Synagogue shooting victim Melvin Wax remembered as pillar of congregation | TribLIVE.com
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The Associated Press
This undated photo provided by Barry Werber shows Melvin Wax. Wax was killed when a gunman opened fire at a Pittsburgh synagogue on Saturday, Oct. 27, 2018. (Courtesy of Barry Werber via AP)

Melvin Wax was the first to arrive at New Light Congregation in Pittsburgh’s Squirrel Hill neighborhood — and the last to leave.

Wax, 88, was among those killed when a gunman entered the synagogue Saturday and opened fire at Sabbath services. Fellow members of the congregation, which rented space in the lower level of the Tree of Life Congregation, say Wax was a kind man and a pillar of the congregation.

Myron Snider spoke late Saturday about his friend, who would stay late to tell jokes with him. He said “Mel,” a retired accountant, was unfailingly generous.

“He was such a kind, kind person. When my daughters were younger, they would go to him, and he would help them with their federal income tax every year. Never charged them,” said Snider, chairman of the congregation’s cemetery committee.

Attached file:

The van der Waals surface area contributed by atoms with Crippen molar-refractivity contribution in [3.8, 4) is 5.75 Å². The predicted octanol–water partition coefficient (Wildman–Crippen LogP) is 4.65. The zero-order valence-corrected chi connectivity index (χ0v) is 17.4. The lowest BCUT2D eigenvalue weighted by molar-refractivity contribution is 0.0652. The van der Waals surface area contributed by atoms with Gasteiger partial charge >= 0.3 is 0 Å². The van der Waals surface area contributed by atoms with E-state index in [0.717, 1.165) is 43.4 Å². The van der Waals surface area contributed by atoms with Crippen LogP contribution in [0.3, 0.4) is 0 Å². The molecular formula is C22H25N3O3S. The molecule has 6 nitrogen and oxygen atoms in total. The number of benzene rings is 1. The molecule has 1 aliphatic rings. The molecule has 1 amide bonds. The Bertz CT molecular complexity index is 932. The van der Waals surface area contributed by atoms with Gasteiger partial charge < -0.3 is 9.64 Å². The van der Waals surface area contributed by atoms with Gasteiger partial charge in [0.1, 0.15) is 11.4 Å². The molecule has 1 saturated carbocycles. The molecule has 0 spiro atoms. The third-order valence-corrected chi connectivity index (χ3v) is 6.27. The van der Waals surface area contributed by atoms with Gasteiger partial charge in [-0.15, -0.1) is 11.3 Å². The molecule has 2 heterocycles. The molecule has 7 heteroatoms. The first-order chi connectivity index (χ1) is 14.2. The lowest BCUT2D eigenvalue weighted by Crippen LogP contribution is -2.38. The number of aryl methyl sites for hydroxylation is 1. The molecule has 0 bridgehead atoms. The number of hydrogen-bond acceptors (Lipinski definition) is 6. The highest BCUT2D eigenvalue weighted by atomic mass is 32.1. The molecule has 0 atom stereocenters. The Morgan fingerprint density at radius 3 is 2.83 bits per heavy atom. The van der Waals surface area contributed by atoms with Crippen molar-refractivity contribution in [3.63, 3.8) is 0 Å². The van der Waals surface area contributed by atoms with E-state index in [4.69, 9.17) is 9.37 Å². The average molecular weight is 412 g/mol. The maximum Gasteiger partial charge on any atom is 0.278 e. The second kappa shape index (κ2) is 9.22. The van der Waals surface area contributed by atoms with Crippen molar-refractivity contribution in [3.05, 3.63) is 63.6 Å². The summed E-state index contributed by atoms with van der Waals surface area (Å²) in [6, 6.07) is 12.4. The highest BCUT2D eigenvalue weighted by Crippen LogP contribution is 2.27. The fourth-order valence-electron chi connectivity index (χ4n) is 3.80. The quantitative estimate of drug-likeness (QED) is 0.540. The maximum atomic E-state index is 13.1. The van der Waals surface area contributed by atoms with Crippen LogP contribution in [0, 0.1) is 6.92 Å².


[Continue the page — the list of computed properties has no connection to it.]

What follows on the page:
“He and I used to, at the end of services, try to tell a joke or two to each other,” Snider said. “Most of the time, they were clean jokes. Most of the time. I won’t say all the time. But most of the time.”

New Light moved to the Tree of Life building about a year ago, when the congregation of about 100 mostly older members could no longer afford its own space, said administrative assistant Marilyn Honigsberg. She said Wax, who lost his wife Sandra in 2016, was always there when services began at 9:45 a.m.

“I know a few of the people who are always there that early, and he is one of them,” she said.

Snider said Wax, who was slightly hard of hearing, could fill just about every role for the congregation except cantor.

“He went Friday night, Saturday and Sunday, when there were Sunday services,” said Snider, a retired pharmacist. “If somebody didn’t come that was supposed to lead services, he could lead the services and do everything. He knew how to do everything at the synagogue. He was really a very learned person.”

Snider had just been released from a six-week hospital stay for pneumonia and was not at Saturday’s services.

“He called my wife to get my phone number in the hospital so he could talk to me,” Snider said. “Just a sweet, sweet guy.”

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